Original URL: http://www.theregister.co.uk/2004/12/15/apple_vs_real/
Apple iPod out of tune with Real's Harmony
But how come no one noticed until now?
Apple has made good its pledge to prevent iPods from playing songs downloaded from Real Networks' Rhapsody online music store.
But the discovery, reported on a variety of online news sites, has left users puzzled: just when did Apple make the change?
Real introduced its Harmony DRM conversion technology last July, drawing immediate criticism from Apple. In addition to converting rules encoded Real's own DRM system, Helix, into a form compatible with Microsoft's Windows Media DRM technology, it also converts to FairPlay, Apple's DRM system.
The upshot is that AAC-encoded songs downloaded from Rhapsody can be tweaked to play on the iPod without stripping out the usage rules originally embossed on each file.
Real claimed it reverse engineered FairPlay, following Apple's refusal to license the technology. That approach, along with the maintenance of all DRM rules, has thus far prevented Apple from challenging Real in court. But Apple did warn anyone purchasing songs from Rhapsody with the intention of playing them on an iPod that it reserved the right to tweak its code to prevent Harmony from working.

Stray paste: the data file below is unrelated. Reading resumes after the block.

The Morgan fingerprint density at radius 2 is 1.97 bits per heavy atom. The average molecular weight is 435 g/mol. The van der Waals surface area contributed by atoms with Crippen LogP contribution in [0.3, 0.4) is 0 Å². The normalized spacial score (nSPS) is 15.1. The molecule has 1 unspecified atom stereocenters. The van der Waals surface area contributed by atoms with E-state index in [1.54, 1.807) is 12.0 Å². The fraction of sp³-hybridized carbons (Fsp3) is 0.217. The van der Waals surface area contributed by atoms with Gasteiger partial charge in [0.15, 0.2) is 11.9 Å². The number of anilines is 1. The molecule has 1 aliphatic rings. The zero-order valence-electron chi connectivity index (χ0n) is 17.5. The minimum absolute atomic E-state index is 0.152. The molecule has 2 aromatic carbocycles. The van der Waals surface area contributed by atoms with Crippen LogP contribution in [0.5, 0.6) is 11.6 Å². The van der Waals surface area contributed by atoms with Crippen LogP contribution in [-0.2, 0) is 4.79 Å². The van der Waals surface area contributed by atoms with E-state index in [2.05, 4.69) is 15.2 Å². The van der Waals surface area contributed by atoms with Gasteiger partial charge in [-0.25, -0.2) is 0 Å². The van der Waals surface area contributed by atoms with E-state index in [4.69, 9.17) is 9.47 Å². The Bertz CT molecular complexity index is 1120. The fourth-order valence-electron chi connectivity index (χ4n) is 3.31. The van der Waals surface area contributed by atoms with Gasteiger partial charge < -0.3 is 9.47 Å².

And that's what it appears to have done, reports suggest, modifying its music player's firmware. Apple last issued an iPod update on 15 November, but only changed the firmware on two models: the latest, fourth-generation iPod and the iPod Mini. Older models were previously updated on 20 October, just ahead of the release of iTunes 4.7. That would seem the most likely time at which Apple introduced its 'disharmony' code.
That's bad news for Real - partly because the move limits the company's ability to sell to iPod owners, but mostly because no one has noticed until now, almost a month and a half later. That suggests that Real's iPod-owning customer base is rather smaller than it would like.
Real said its remains "fully committed to providing consumers with the freedom to use the music libraries they purchase from us on different portable audio devices they acquire, both now and in the future", so the prospect remains that it will modify its own code to cope with Apple's changes if possible. ®
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